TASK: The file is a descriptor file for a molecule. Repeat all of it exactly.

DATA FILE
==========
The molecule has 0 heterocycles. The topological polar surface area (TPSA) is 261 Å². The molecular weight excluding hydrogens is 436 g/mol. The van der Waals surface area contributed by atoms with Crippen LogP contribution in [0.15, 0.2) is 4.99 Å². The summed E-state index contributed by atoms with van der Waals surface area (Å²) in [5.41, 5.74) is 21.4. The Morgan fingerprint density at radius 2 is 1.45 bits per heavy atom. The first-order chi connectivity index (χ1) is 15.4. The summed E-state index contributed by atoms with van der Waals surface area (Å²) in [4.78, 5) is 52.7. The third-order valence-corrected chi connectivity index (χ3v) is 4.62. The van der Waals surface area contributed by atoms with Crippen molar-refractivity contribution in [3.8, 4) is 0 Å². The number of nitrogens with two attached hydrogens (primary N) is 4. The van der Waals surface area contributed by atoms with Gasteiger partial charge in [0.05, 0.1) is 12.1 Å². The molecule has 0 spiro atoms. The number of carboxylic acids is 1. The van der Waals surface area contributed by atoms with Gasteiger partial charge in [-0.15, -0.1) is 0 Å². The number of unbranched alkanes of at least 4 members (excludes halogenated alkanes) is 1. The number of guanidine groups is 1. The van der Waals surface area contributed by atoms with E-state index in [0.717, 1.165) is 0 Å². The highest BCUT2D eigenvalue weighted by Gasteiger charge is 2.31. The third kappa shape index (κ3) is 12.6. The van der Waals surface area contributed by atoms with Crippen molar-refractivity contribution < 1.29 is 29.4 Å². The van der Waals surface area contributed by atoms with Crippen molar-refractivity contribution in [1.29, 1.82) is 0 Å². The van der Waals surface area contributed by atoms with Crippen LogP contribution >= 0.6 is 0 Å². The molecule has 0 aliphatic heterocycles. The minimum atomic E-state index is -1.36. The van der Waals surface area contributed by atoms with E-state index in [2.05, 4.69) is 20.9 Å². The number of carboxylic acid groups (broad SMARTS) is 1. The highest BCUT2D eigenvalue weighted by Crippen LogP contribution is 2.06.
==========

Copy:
The molecule has 0 heterocycles. The topological polar surface area (TPSA) is 261 Å². The molecular weight excluding hydrogens is 436 g/mol. The van der Waals surface area contributed by atoms with Crippen LogP contribution in [0.15, 0.2) is 4.99 Å². The summed E-state index contributed by atoms with van der Waals surface area (Å²) in [5.41, 5.74) is 21.4. The Morgan fingerprint density at radius 2 is 1.45 bits per heavy atom. The first-order chi connectivity index (χ1) is 15.4. The summed E-state index contributed by atoms with van der Waals surface area (Å²) in [4.78, 5) is 52.7. The third-order valence-corrected chi connectivity index (χ3v) is 4.62. The van der Waals surface area contributed by atoms with Crippen molar-refractivity contribution in [3.8, 4) is 0 Å². The number of nitrogens with two attached hydrogens (primary N) is 4. The van der Waals surface area contributed by atoms with Gasteiger partial charge in [0.05, 0.1) is 12.1 Å². The molecule has 0 spiro atoms. The number of carboxylic acids is 1. The van der Waals surface area contributed by atoms with Gasteiger partial charge in [-0.15, -0.1) is 0 Å². The number of unbranched alkanes of at least 4 members (excludes halogenated alkanes) is 1. The number of guanidine groups is 1. The van der Waals surface area contributed by atoms with E-state index in [0.717, 1.165) is 0 Å². The highest BCUT2D eigenvalue weighted by Gasteiger charge is 2.31. The third kappa shape index (κ3) is 12.6. The van der Waals surface area contributed by atoms with Crippen molar-refractivity contribution < 1.29 is 29.4 Å². The van der Waals surface area contributed by atoms with Crippen molar-refractivity contribution in [1.29, 1.82) is 0 Å². The van der Waals surface area contributed by atoms with Crippen LogP contribution >= 0.6 is 0 Å². The molecule has 0 aliphatic heterocycles. The minimum atomic E-state index is -1.36. The van der Waals surface area contributed by atoms with E-state index in [2.05, 4.69) is 20.9 Å². The number of carboxylic acid groups (broad SMARTS) is 1. The highest BCUT2D eigenvalue weighted by Crippen LogP contribution is 2.06.